The Best American Poetry, an annual anthology of verse, contains an unusual contributor’s note this year. It’s written by Michael Derrick Hudson, a white poet who writes under the pseudonym Yi-Fen Chou. “After a poem of mine has been rejected a multitude of times under my real name, I put Yi-Fen’s name on it and send it out again,” he wrote. “As a strategy for ‘placing’ poems this has been quite successful ... The poem in question … was rejected under my real name forty times before I sent it out as Yi-Fen Chou (I keep detailed records). As Yi-Fen the poem was rejected nine times before Prairie Schooner took it. If indeed this is one of the best American poems of 2015, it took quite a bit of effort to get it into print, but I’m nothing if not persistent.”

The revelation sparked outrage, prompting  acclaimed writer Sherman Alexie, guest editor of the anthology, to explain how he selected the works that were featured and why he included a poem even after discovering its author’s misrepresentation of his identity.

He began by laying out the ten admittedly contradictory rules of thumb he used when approaching the inherently subjective task of judging different poems against one another.

Then he turned to the controversial poem itself and replayed his reasons for selecting it: its title, the quality of the writing, and yes, the Chinese name at the top. “I did exactly what that pseudonym-user feared other editors had done to him in the past,” he acknowledged. “Bluntly stated, I was more amenable to the poem because I thought the author was Chinese American.” He went on to claim that he could offer “many examples of white nepotism inside the literary community.”

Most of those white beneficiaries are good writers, he wrote, “and, hey, guess what? In paying more initial attention to Yi-Fen Chou's poem, I was also practicing a form of nepotism. I am a brown-skinned poet who gave a better chance to another supposed brown-skinned poet because of our brownness. So, yes, of course, white poets have helped their white friends and colleagues because of nepotism. And, yes, of course, brown poets have helped their brown friends and colleagues because of nepotism. And, yes, because of nepotism, brown and white poets have crossed racial and cultural lines to help friends and colleagues.”

He called his behavior “a form of literary justice that can look like injustice from a different angle.” So why, given his thinking, did he keep the poem in the collection?

Listen, I was so angry that I stormed and cursed around the room. I felt like punching the wall. And, of course, there was no doubt that I would pull that fucking poem because of that deceitful pseudonym. But I realized that I would primarily be jettisoning the poem because of my own sense of embarrassment. I would have pulled it because I didn't want to hear people say, "Oh, look at the big Indian writer conned by the white guy."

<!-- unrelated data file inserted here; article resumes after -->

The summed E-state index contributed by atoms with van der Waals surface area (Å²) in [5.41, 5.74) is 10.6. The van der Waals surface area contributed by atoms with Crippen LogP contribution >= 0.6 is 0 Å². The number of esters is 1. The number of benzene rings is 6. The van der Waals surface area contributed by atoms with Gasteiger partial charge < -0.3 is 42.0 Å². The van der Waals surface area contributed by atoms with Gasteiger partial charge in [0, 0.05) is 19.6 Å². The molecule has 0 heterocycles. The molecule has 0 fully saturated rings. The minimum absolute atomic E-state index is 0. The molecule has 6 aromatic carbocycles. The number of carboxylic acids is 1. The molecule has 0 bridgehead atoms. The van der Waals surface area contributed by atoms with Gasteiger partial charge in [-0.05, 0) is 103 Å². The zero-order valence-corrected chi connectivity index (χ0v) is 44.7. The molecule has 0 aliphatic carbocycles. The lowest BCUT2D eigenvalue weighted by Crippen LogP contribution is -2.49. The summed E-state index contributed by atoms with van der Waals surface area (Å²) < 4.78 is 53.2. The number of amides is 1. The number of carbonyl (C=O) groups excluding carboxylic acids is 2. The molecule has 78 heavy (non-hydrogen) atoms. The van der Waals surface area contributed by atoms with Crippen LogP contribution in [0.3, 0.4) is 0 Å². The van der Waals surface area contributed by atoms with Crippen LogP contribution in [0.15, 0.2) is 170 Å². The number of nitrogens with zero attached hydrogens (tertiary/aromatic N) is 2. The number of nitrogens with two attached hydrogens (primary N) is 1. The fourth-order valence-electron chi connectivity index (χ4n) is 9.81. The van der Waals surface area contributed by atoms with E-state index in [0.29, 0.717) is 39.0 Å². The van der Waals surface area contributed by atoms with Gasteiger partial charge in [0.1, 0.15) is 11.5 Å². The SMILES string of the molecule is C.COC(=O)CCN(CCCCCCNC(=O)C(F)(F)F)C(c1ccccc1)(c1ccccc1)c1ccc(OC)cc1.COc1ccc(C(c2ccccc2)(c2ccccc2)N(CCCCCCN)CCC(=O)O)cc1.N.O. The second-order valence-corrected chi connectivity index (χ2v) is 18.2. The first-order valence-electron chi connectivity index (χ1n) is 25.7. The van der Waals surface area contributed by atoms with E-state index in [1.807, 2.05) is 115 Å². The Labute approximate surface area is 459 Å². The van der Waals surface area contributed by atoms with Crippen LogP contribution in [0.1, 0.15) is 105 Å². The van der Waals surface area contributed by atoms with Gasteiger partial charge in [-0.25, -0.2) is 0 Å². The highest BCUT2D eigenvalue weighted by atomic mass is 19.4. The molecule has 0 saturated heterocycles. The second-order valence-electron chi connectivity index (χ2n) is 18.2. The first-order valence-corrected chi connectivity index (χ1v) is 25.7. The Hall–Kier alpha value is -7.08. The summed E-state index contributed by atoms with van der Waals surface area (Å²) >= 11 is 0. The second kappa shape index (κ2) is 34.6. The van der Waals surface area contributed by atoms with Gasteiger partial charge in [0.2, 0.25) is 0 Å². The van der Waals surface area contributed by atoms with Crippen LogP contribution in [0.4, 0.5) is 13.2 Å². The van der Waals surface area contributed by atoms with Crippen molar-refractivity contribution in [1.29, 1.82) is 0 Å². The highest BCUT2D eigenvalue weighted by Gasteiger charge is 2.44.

I would have dumped the poem because of my vanity.

And I would have gotten away with it. I am a powerful literary figure and the pseudonym user is an unknown guy who has published maybe a dozen poems in his life. If I'd kicked him out … he might have tried to go public with that news. And he would have been vilified and ignored. And I would have been praised. Trust me, I would much rather be getting praised by you poets than receiving the vilification I am getting now.

But I had to keep that pseudonymous poem in the anthology because it would have been dishonest to do otherwise. If I'd pulled the poem then I would have been denying that I gave the poem special attention because of the poet's Chinese pseudonym. If I'd pulled the poem then I would have been denying that I was consciously and deliberately seeking to address past racial, cultural, social, and aesthetic injustices in the poetry world. And, yes, in keeping the poem, I am quite aware that I am also committing an injustice against poets of color, and against Chinese and Asian poets in particular. But I believe I would have committed a larger injustice by dumping the poem. I think I would have cast doubt on every poem I have chosen for BAP. It would have implied that I chose poems based only on identity. But that's not what happened. In the end, I chose each poem in the anthology because I love it. And to deny my love for any of them is to deny my love for all of them.

* * *

Sherman Alexie’s post offers a refreshing degree of candor. It is blessedly free of euphemism, jargon, or evasions. I alternately agree and disagree with some of his specific actions and rationales. But there is an internally consistent integrity to his actions, and anyone engaging his ideas couldn’t ask for a more forthright interlocutor. That’s key on a subject that’s difficult to hash out in public discourse in part because forthrightness on this subject has a high cost: a subset of people on the ideological left and right who heap vicious abuse on those with whom they disagree, as if normal rules of civility do not apply and there is no room for people of goodwill to reach different or opposite conclusions.

Too often, the debate is framed in maximally uncharitable terms that add more heat than light. Alexie tried his best while treading in a sensitive area, in which defining justice is hard. That doesn’t place him beyond criticism. But he shouldn’t be vilified or personally attacked. Stepping back, it ought to be obvious that if he’s hit upon the ideal method to judge what is effectively a big poetry contest, that doesn’t make him a good person; and if he’s chosen a wrongheaded method, that doesn’t make him a bad person.